There’s more evidence that marriage education works to prevent divorce. Marriage education involves teaching and practicing marriage skills such as communication, conflict management, etc., and is separate from marriage counseling or therapy.
John Crouch from The Family Law News Blog reported on a randomized study recently completed in the military which had a control group of couples that did not take classes, and randomly assigned couples who did take marriage education classes. The “PREP for Strong Bonds” program was delivered by Army chaplains. One year later, 2 percent of the couples who received marriage education divorced, while 6 percent of the control group divorced.
Other studies have also confirmed that professionally developed curricula is effective at reducing divorce, whether the education is delivered in a religious, ethnic or occupational setting.
Marriage education can be effective for engaged couples and couples who have been married for decades. Just a reminder that many organizations offer marriage education, often within different states or within religious organizations. In addition, if you can’t get away for an entire weekend,
poweroftwomarriage.com offers marriage education skills online where couples can have complete privacy and can go at their own speed.
The Divorce Delusion from NYT gives its take on what divorce looks like in modern America.
Related to last week’s post about how reading romance novels affects women’s relationships, a new study just came out that suggests reading romance novels may be hazardous to one’s health. (Someone seems to be on a campaign against romance novels.) The gist of it is that people who read romance novels are more likely to act like the characters in the books and eschew the use of condoms, putting them at risk for STDs or AIDS.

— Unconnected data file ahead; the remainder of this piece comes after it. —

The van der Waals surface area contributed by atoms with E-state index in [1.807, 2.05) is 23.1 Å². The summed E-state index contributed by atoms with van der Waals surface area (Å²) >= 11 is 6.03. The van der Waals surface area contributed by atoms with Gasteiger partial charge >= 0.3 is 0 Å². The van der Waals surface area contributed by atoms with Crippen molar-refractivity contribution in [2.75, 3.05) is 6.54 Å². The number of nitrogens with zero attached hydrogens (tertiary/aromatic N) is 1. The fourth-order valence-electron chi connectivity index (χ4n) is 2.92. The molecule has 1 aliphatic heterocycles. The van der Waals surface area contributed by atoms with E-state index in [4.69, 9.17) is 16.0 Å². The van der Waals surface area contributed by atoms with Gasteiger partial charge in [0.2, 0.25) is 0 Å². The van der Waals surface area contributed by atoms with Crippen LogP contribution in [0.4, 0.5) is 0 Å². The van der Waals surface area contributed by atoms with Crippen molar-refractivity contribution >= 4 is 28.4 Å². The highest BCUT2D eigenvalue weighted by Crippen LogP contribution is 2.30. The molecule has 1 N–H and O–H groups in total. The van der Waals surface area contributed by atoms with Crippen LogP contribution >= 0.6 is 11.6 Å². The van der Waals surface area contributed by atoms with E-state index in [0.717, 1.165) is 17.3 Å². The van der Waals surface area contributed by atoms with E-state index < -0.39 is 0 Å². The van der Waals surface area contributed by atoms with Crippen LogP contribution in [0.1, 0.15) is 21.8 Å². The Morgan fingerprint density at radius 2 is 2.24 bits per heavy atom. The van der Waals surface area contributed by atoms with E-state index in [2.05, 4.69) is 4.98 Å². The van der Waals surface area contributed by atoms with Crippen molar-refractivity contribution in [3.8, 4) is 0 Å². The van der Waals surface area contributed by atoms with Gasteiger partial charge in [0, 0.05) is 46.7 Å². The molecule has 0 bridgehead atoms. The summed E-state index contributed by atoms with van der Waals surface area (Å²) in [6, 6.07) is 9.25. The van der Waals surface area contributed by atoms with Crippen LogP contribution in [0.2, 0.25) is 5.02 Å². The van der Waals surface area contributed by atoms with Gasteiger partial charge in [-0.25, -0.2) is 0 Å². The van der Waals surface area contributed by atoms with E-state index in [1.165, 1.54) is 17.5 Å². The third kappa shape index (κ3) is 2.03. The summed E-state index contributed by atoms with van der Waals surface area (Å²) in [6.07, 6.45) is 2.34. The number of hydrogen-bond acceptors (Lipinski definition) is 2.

Photo courtesy of Stockvault.net by Elliot Nevills
Posted in Communication, Divorce, Family, Love, Marriage Research, Relationships
Tagged Family, improve marriage, learn marriage skills, Love, Marriage, marriage education, Marriage Research, marriage skills, military marriage, prevent divorce
Are you interested in a marriage retreat, but either don’t want to spend the money or don’t have childcare or a whole weekend available? Power of Two has an interesting way to accomplish the same objective in a way that even busy couples on a tight budget can manage.
I introduced you to Power of Two (PO2) here; the organization provides online marriage skills training for members at a cost of $18 per month. The staff offers individualized assessments, marriage articles and fun videos in a way that is neutral (doesn’t favor one spouse), entertaining and low cost.
Abigail Hirsch, PhD, a psychologist with PO2, says some of her clients told her they had created a “make your own” marriage retreat. Here’s how:
- Schedule an evening out with your mate at a local coffee shop (e.g. Panera/Starbucks) or anywhere that has free Wi-Fi. Ideally you would schedule time once a week for 6 weeks.
- Schedule a sitter or swap with other friends who have children.
- On your scheduled night, bring your lap top, and spend about 20-30 minutes watching entertaining videos or doing a marriage tip from Power of Two. Chat about it, maybe practice a new skill, then have some dinner. Enjoy the rest of your evening together.
If you follow this timeline, you will have accomplished six hours of marriage skills training in a relaxed manner with minimal expense. It might be enough to motivate me to schedule those date nights instead of relegating them to the not-so-important list of things to do.
Dr. Hirsch says an added benefit to ongoing training is that couples are more likely to maintain positive skills in marriage with regular practice and ongoing maintenance than they are with a rare weekend retreat. Of course, both can be beneficial.
You have a few more days to quality for one of two free lifetime memberships to Power of Two! Make a comment on last week’s post, or send me a private message (see my contact page) to qualify for the drawing.
Have you ever attended a weekend retreat? If so what was your experience? Would you be open to this kind of training experience with just the two of you and your computer? What do you think of the idea to create your own weekly mini-retreat?
Photo Credit: ©Andrey Kiselev/PhotoXpress.com
Posted in Communication, Divorce, Family, Love, Marriage, Relationships
Tagged better marriage, communication skills, improve marriage, learn marriage skills, Love, marriage education, marriage retreat, online relationship skills, Power of Two, Relationships